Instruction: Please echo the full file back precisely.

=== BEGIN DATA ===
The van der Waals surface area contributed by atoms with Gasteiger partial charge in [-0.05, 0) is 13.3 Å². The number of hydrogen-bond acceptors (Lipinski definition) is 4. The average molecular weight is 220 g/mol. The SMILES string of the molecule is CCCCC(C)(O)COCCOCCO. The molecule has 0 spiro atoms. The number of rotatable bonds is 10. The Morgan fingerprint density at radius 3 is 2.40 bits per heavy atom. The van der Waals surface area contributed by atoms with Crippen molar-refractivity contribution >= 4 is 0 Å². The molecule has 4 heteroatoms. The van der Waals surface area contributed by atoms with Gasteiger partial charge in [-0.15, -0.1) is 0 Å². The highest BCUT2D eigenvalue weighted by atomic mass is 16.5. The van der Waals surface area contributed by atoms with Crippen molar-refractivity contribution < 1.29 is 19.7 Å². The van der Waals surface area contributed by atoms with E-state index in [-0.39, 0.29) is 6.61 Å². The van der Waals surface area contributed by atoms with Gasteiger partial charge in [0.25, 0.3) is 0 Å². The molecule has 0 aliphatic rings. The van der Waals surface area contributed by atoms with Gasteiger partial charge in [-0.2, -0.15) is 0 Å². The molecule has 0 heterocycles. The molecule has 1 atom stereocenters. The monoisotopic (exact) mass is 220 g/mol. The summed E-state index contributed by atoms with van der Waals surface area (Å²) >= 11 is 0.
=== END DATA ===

The van der Waals surface area contributed by atoms with Gasteiger partial charge in [-0.05, 0) is 13.3 Å². The number of hydrogen-bond acceptors (Lipinski definition) is 4. The average molecular weight is 220 g/mol. The SMILES string of the molecule is CCCCC(C)(O)COCCOCCO. The molecule has 0 spiro atoms. The number of rotatable bonds is 10. The Morgan fingerprint density at radius 3 is 2.40 bits per heavy atom. The van der Waals surface area contributed by atoms with Crippen molar-refractivity contribution >= 4 is 0 Å². The molecule has 4 heteroatoms. The van der Waals surface area contributed by atoms with Gasteiger partial charge in [-0.15, -0.1) is 0 Å². The highest BCUT2D eigenvalue weighted by atomic mass is 16.5. The van der Waals surface area contributed by atoms with Crippen molar-refractivity contribution < 1.29 is 19.7 Å². The van der Waals surface area contributed by atoms with E-state index in [-0.39, 0.29) is 6.61 Å². The van der Waals surface area contributed by atoms with Gasteiger partial charge in [0.25, 0.3) is 0 Å². The molecule has 0 aliphatic rings. The van der Waals surface area contributed by atoms with Gasteiger partial charge in [-0.2, -0.15) is 0 Å². The molecule has 0 heterocycles. The molecule has 1 atom stereocenters. The monoisotopic (exact) mass is 220 g/mol. The summed E-state index contributed by atoms with van der Waals surface area (Å²) >= 11 is 0.